The Alaska Senate is prepared to vote today on whether the state should award TransCanada Corp. a license to pursue a natural gas pipeline project.
The 20 members are scheduled to meet at 11 a.m., giving them just under 37 hours to decide whether TransCanada Corp. should receive an exclusive license to pursue a project backed by Gov. Sarah Palin.
The House approved the measure last week, but the Senate's energy committee didn't pass the bill until late Wednesday night, one week later.
The Senate was originally scheduled to meet Thursday morning, but did not meet until late afternoon, and that floor session lasted 20 minutes.
Senate President Lyda Green, R-Wasilla, said that contrary to some criticism earlier in the week, there has been no effort to delay the vote.
Green said the Senate is maintaining the schedule she and Sen. Charlie Huggins, R-Wasilla, outlined publicly last week, and that was to take a vote by Friday.
"We are pretty much on schedule," Green said. "These things take time, and you don't want to rush it."
Rules Chairman Gary Stevens, R-Kodiak, said he expects some lawmakers to offer amendments. Should they pass, it would require the House to support those, but time could run out before the House would vote.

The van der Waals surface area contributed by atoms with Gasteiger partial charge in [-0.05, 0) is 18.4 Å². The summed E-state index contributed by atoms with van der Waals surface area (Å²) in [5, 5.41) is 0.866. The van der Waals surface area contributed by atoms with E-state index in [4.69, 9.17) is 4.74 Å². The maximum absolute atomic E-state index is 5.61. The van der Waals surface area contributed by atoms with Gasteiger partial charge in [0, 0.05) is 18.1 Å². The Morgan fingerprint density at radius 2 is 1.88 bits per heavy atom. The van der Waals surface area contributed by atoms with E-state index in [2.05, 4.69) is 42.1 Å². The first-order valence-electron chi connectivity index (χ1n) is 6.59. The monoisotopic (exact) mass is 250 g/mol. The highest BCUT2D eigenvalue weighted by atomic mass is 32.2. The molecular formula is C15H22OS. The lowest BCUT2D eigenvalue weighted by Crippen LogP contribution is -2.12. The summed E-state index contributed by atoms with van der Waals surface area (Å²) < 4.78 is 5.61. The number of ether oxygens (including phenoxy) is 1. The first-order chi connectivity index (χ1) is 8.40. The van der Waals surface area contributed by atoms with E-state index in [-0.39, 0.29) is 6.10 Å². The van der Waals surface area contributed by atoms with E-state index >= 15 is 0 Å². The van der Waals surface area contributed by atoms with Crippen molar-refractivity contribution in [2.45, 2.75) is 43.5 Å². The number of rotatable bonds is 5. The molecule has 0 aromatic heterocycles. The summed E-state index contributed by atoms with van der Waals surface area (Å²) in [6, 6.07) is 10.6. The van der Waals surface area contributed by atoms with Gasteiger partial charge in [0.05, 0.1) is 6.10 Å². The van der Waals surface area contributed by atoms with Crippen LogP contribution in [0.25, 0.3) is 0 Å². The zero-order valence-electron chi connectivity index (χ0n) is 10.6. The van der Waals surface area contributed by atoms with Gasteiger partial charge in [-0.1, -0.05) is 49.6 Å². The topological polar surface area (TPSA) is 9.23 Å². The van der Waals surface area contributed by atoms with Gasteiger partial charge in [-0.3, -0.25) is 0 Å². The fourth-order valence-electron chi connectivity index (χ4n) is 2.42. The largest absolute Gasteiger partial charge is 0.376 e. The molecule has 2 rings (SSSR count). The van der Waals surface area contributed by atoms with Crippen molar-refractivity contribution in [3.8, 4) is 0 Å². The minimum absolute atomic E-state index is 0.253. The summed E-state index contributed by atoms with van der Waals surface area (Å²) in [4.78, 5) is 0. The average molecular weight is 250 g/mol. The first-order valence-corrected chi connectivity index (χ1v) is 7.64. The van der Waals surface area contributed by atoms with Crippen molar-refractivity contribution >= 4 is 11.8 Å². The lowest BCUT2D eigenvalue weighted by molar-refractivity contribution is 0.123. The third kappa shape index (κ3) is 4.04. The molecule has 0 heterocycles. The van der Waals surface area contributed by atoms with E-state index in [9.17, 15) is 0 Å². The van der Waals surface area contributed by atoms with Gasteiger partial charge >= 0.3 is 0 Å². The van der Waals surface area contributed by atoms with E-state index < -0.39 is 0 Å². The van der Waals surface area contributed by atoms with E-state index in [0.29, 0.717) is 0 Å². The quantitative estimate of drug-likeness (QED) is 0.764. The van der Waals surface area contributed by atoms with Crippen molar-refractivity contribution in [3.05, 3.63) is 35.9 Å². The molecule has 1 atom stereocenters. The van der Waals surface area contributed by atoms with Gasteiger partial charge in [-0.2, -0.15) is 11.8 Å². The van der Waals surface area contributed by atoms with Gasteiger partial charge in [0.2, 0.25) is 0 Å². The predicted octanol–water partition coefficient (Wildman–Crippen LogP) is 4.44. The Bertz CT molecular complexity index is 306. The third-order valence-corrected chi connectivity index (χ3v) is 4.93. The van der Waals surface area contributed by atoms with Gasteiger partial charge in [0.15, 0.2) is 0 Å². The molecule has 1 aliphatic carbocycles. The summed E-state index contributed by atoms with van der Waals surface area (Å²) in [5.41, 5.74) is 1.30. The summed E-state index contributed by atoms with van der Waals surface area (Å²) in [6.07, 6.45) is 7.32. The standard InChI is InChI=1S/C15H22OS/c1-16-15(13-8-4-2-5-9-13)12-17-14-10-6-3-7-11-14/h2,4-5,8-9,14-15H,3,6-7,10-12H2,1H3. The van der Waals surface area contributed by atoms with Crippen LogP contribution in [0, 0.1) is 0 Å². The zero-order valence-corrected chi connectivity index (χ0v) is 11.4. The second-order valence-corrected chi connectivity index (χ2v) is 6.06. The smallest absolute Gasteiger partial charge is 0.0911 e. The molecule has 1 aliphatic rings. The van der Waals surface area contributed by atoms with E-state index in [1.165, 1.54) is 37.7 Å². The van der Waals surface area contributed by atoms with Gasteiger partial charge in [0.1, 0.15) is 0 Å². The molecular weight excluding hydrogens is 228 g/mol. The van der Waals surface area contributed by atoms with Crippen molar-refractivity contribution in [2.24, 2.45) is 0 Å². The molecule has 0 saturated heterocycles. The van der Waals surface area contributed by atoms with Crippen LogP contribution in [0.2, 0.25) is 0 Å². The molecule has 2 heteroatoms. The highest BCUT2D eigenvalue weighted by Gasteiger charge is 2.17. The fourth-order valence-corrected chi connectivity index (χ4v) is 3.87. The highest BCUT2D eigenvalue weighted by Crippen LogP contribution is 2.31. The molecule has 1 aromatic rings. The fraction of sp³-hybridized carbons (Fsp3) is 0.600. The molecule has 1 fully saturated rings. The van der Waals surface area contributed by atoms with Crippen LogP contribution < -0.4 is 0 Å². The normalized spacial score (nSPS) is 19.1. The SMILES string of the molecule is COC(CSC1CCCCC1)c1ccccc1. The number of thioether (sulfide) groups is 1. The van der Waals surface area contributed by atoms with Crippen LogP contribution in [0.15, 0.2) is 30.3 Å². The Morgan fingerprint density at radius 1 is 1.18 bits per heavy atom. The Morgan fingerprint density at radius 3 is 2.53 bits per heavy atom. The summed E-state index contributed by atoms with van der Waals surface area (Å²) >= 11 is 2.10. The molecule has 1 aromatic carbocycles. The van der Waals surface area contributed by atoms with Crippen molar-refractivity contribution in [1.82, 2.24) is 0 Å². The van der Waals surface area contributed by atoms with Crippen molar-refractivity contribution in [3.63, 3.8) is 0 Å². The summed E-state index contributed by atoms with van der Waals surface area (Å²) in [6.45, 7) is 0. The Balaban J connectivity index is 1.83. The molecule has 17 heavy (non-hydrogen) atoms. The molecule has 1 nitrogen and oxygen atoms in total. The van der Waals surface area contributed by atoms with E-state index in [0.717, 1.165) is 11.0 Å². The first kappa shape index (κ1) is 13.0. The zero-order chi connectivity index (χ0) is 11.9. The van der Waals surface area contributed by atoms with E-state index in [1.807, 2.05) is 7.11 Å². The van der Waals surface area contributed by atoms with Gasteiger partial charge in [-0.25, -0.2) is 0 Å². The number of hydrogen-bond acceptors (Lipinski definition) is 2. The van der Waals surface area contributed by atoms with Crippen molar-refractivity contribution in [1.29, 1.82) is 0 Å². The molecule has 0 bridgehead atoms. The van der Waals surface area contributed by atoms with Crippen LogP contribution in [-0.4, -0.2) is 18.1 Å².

"I'm sort of hoping they might be defeated because I'm concerned about sending an amended bill to the House," Stevens said. "I'd rather send a clean bill without any amendments on it. But, I think things will hold from there. Time will tell."
The license does not guarantee construction, but many lawmakers believe it's the first step toward ending a decades-long battle to open up North Slope natural gas for use on the North American market.
The license calls for TransCanada to move forward on federal permitting applications for the 1,715-mile pipeline that is estimated to cost between $26 billion and $30 billion.
The approval comes with up to $500 million in seed money and sets up a race with a late entry from a joint venture between oil giants BP and ConocoPhillips.
The two companies recently told Wall Street analysts they have begun field work and will remain on course with their project.
The project, called Denali, was proposed in April, five months after TransCanada submitted its plan under the bid requirements of the Alaska Gasline Inducement Act that the companies found to be too restrictive.
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